The factions that’ll make up the EU referendum battle
In my last article, I argued that voters werenâ€™t yet paying attention to the EU debate, but that I thought IN would win in the end. This article explains why.
One of the charms of The Game of Thrones is the sheer variety of interacting factions, feuding, allying, and eyeing each other in guarded and temporary neutrality. The EU referendum is going to be just like that. Itâ€™s possible to identify 8 factions:
The Cameroons. Itâ€™s perfectly clear that Cameron, like Wilson before him, sees the referendum as a way of finessing a restless party. The Tory establishment is not enamoured of Brussels, but business interests, aa liking for being part of European decision-making and a dislike of radical change all pull in the same direction. Theyâ€™ll be for IN regardless of what comes out of the negotiations.
UKIP. Obviously for OUT, but they need to dominate the OUT campaign. If OUT wins, that’ll be lovely, but a narrow OUT defeat with Farage at the head of the battle will do as well. The model of the SNP owning the â€œnoâ€ vote is the UKIP model â€“ if OUT gets, say, 45%, theyâ€™d love to have at least half see UKIP as the way to continue the battle.
The Tory Eurosceptics. Dislike Farage and UKIP as an existential threat, but keen to pull out anyway. This forces them to have the separate â€œOutâ€ campaign, so we shouldnâ€™t expect the two to come anywhere near each other. Itâ€™s a classic Westeros-style armed truce.
Labour Europhiles. Originally quite rare, theyâ€™ve become dominant, partly in reaction to Tory/UKIP Euroscepticism but also because the EU is no longer quite the pro-business monolith that it once seemed to us on the left. But the enthusiasm is mostly broad rather than deep. Real EU fans in Labour like me are not that common (thereâ€™s Tony Blair, David Miliband, and then youâ€™re already struggling), and Cameron has done little to engage us so far, so the default Labour position is a detached In. At some point, the In team will need to address this, as otherwise Labour turnout will be low.
Corbynâ€™s team. The Labour left is traditionally Eurosceptic (itâ€™s a capitalist club, etc.), but they too have come round to feeling there are potential allies across Europe. Corbynâ€™s reluctance has given the Out side false hope: itâ€™s really all about not endorsing Cameronâ€™s package sight unseen. Expect mild support for In, but with a commitment to reverse Tory opt-outs.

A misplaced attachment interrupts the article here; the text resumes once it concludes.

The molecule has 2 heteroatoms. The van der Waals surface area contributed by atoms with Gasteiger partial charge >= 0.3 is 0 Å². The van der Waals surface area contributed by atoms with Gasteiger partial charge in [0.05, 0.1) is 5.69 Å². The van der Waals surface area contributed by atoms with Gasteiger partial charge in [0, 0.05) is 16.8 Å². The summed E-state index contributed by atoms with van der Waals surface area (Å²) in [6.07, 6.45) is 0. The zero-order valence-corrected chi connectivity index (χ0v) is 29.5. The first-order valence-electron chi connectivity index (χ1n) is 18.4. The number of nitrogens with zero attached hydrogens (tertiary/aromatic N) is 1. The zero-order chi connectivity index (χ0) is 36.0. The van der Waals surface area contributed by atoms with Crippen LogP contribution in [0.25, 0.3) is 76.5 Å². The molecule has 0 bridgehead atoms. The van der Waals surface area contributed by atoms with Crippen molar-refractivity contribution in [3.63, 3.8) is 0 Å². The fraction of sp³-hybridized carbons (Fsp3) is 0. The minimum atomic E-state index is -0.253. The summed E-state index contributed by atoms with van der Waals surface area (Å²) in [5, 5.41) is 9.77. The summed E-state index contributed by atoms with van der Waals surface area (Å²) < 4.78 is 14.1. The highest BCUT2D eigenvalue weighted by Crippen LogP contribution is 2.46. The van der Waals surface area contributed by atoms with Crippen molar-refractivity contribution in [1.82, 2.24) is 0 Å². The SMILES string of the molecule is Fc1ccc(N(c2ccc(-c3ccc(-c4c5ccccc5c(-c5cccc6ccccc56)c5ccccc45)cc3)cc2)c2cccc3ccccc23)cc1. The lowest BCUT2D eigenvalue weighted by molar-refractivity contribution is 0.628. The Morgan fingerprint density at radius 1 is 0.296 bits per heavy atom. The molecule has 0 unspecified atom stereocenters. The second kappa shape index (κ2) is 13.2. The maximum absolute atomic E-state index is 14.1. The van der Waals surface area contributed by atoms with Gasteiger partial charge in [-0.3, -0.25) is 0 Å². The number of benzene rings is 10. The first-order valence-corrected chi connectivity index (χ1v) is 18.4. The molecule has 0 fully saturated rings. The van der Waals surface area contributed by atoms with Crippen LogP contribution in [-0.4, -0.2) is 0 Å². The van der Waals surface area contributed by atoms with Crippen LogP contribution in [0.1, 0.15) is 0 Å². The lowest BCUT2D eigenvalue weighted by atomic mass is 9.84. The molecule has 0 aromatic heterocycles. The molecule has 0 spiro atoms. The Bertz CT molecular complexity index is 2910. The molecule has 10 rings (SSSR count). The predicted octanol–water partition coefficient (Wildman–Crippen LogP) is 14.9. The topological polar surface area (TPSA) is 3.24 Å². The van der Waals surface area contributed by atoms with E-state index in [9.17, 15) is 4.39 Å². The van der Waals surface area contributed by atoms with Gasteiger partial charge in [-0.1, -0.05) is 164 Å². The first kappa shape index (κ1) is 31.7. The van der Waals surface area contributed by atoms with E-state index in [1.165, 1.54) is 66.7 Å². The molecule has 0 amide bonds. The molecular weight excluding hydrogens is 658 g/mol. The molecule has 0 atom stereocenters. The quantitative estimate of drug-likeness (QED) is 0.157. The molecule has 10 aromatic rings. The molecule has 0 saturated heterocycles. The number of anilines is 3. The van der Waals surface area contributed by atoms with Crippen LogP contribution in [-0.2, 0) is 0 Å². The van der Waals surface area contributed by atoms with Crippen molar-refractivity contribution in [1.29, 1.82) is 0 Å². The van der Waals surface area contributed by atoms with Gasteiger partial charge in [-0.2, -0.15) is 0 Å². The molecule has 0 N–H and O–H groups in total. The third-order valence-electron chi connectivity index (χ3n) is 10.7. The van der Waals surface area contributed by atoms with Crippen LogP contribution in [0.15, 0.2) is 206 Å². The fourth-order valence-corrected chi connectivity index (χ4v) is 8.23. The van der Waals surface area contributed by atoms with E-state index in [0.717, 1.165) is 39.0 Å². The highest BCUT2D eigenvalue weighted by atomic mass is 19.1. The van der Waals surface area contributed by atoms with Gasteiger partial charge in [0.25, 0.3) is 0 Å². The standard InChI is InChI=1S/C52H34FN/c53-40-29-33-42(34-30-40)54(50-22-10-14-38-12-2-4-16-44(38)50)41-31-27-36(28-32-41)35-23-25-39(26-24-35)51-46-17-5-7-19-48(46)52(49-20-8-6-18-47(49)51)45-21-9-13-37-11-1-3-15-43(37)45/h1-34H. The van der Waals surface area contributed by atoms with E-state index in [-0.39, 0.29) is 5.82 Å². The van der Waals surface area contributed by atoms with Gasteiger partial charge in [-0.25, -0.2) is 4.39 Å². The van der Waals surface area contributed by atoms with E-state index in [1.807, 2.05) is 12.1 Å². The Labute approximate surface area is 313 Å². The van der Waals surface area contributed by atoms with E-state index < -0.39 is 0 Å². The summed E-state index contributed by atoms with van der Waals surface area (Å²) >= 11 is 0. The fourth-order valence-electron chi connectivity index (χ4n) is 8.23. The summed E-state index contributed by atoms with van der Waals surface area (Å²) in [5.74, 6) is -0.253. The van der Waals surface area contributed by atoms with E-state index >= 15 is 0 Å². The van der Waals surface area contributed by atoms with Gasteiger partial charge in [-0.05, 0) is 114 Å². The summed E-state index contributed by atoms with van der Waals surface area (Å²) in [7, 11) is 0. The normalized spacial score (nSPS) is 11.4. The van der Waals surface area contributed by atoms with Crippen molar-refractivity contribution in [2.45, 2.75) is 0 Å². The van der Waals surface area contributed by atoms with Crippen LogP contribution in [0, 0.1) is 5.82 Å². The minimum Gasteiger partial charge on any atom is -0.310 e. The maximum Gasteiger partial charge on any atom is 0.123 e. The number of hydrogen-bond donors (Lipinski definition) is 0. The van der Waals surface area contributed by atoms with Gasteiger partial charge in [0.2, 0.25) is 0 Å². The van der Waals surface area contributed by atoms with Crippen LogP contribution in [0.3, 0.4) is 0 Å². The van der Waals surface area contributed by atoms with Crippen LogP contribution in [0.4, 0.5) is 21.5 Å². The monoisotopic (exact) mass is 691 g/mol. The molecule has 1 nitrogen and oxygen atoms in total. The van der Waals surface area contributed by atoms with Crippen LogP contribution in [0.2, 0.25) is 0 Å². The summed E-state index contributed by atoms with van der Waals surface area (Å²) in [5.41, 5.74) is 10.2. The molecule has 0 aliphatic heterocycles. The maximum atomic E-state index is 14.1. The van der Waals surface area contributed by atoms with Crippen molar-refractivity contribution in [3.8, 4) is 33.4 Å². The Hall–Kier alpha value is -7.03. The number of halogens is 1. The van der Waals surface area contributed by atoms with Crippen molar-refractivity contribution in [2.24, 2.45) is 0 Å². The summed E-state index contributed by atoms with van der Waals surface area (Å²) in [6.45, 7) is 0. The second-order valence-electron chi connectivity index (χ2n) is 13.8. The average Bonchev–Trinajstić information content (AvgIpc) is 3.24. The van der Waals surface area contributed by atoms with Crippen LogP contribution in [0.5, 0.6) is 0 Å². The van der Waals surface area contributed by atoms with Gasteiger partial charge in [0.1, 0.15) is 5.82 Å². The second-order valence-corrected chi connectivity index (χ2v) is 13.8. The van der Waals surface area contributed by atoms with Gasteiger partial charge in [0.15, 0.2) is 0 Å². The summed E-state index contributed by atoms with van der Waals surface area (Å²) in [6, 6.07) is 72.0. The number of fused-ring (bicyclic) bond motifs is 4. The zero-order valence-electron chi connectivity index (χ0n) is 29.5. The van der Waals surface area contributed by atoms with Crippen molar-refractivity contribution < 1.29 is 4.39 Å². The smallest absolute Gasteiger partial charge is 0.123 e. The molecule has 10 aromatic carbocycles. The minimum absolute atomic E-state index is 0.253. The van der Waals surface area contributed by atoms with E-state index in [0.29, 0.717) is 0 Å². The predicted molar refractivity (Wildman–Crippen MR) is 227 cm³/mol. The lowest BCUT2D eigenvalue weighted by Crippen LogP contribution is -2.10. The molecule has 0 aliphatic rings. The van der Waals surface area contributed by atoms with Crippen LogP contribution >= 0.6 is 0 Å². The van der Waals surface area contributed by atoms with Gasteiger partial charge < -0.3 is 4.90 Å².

Other parties. The LibDems are for In, full stop, and the SNP will be too, with a menacing footnote that in the event of Out it might be time for another referendum. The Greens are a fading force but will probably be â€œIn with caveatsâ€ in the end.
The other EU countries. Generally view the Cameron government like a tiresome cousin â€“ yes,theyâ€™re family, but always moaning about something. Theyâ€™ll cooperate in providing a reasonably shiny package for Cameron, but are not minded to give him anything they donâ€™t want to lose, such as free movement. They think they probably donâ€™t need to, and if the Brits pull out, oh well, perhaps itâ€™s for the best, eh?
The general public. Remember them? Theyâ€™ve been largely detached up to now, as I pointed out in a previous article. They think Europe is on the whole a nuisance but perhaps something to put up with. They arenâ€™t much engaged in the argument either way, which is not good news for supporters of radical change.
So how will it shape out? Itâ€™s hard to see a path to an Out victory. Although few are very keen on In, outright active opposition is actually quite thin â€“ essentially UKIP, the less-known half of the Tories, and a few miscellaneous others. Iâ€™m old enough to remember the last time this played out â€“ the Out side were completely drowned in Establishment influence, money and prominent names, and that was when Benn and the Left were actively Out supporters.
The main risk for In is that the voters will see it as a referendum on the Government, which is likely to be in mid-term depression in 2017, but the Tory Eurosceptics canâ€™t afford to turn the Out campaign into a â€œbash the Europhile Governmentâ€ theme, as the logic of that is to embrace UKIP. So only UKIP are going to be actively pursuing the â€œVote Out to reject both the EU and the Governmentâ€ line, and there isnâ€™t enough of UKIP to make that a winner.
Bottom line: Iâ€™d rate In as something like a 70-75% shot.
Nick Palmer was MP for Broxtowe from 1997-2010 and has been contributing to PB since 2004